Recruiting Child Care Providers to Make Recommendations for a Statewide Quality Improvement System

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Early education advocates and professionals recognize provider-led quality recommendations as a critical part of building a state-of-the-art child care system.

May 6, 2022 – The W.K. Kellogg Foundation and partners will convene licensed and home-based providers to create recommendations for a new quality improvement system for child care in the state. These recommendations will be shared with the Mississippi Department of Human Services (MDHS). Child care providers are encouraged to apply to participate using this online form. A formal request for applications will also be sent through existing child care emailing lists, like that of the Mississippi Department of Health’s Licensure Listserv and the Mississippi Early Learning Alliance’s Shared Services membership listserv (child care providers are encouraged to register for free membership on the website, Applications will be due on Friday, May 20. 2022.

Today, there is no continuous quality improvement system for child care in Mississippi. However, demand is growing inside the Mississippi early childhood community for a quality child care system that recognizes the professionalism of the job in measurable ways. After listening to long-standing conversations within the early childhood community, it is evident that many child care providers support quality improvement efforts. However, some providers have not always felt supported or consulted in previous quality rating models, and their experiences with implementation have varied. 

In addition, the state’s journey, while unique, does not differ from national findings that quality improvement efforts have often missed the mark. This has prompted the child care community nationwide to re-examine quality models to make them more equitable, supportive and focused on standards that increase child outcomes and school readiness.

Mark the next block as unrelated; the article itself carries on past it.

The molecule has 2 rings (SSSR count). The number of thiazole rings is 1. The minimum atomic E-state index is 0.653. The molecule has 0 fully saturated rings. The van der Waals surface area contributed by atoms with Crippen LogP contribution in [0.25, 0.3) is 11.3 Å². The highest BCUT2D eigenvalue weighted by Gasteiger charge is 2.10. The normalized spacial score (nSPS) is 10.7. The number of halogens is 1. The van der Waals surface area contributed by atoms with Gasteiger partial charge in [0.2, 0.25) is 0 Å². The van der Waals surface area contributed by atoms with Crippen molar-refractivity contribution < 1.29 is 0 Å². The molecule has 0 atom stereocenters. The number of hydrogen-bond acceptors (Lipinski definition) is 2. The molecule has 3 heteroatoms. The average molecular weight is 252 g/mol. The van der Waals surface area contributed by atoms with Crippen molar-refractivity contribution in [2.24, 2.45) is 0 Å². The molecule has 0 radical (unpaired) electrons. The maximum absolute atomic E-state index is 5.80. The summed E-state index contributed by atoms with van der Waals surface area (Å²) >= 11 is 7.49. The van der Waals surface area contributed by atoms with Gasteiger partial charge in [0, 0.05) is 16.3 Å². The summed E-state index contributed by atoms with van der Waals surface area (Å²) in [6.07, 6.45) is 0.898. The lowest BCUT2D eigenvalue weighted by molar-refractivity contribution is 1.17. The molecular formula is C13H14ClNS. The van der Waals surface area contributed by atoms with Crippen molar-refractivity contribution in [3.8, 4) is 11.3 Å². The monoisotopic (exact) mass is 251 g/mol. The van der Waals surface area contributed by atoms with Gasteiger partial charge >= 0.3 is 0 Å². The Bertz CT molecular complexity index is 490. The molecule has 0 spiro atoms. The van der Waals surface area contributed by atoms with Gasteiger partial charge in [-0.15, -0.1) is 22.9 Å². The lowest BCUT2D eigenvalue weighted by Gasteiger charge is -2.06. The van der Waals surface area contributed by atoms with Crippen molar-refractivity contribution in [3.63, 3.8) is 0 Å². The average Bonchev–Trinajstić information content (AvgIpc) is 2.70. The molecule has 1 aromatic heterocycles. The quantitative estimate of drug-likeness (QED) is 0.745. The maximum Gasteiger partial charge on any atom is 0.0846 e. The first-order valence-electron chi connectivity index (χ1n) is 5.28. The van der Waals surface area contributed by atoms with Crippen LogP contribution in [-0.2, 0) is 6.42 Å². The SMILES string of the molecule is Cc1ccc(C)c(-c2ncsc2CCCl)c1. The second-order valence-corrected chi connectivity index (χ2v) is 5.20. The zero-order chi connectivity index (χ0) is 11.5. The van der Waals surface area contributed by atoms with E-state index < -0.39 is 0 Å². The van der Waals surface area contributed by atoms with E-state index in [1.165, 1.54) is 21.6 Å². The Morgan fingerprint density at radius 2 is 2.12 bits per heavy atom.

“Providers must be at the center of the child care quality discussion,” said Angela Bass, Executive Director of the Mississippi Early Learning Alliance, continuing, “They are experts on the complexities of quality improvement implementation. On a day-to-day basis, a provider has to take on the roles of educator, business owner, and caregiver, all while balancing family engagement and children’s health and wellbeing. We’ve heard over and over that providers want a seat at the table, and I am excited for the opportunity that this effort provides.”  

As the state explores more equitable and supportive quality improvement efforts, it is important that child care providers help shape the design of the quality system. There are at least two efforts underway to capture provider input. First, the Mississippi Department of Human Services (MDHS) is conducting listening sessions across the state to capture high-level input from providers on their concept of child care quality. 

The second effort is the one announced here: convening child care providers to make specific quality improvement recommendations to MDHS. This effort is complementary to the work being done at MDHS. Approximately 20 seats are available for providers across the state, and applications can be found at this link: Applications will be due on Friday, May 20. 2022. Providers will be selected in a manner that ensures the steering team is diverse in representation, including subsidy acceptance, program size, business type, race, and geography. ​​This work is aligned with a larger movement to convene childcare providers and cross-sector partners around the following goal: By 2030, Mississippi will have a state-of-the-art child care system, fueled by robust data, cross-sector collaboration, and resources.

A separate team will be formed to gather input from interested partners who work within the child care sector but do not provide direct child care services. However, final recommendations from this effort will prioritize the voices of child care providers.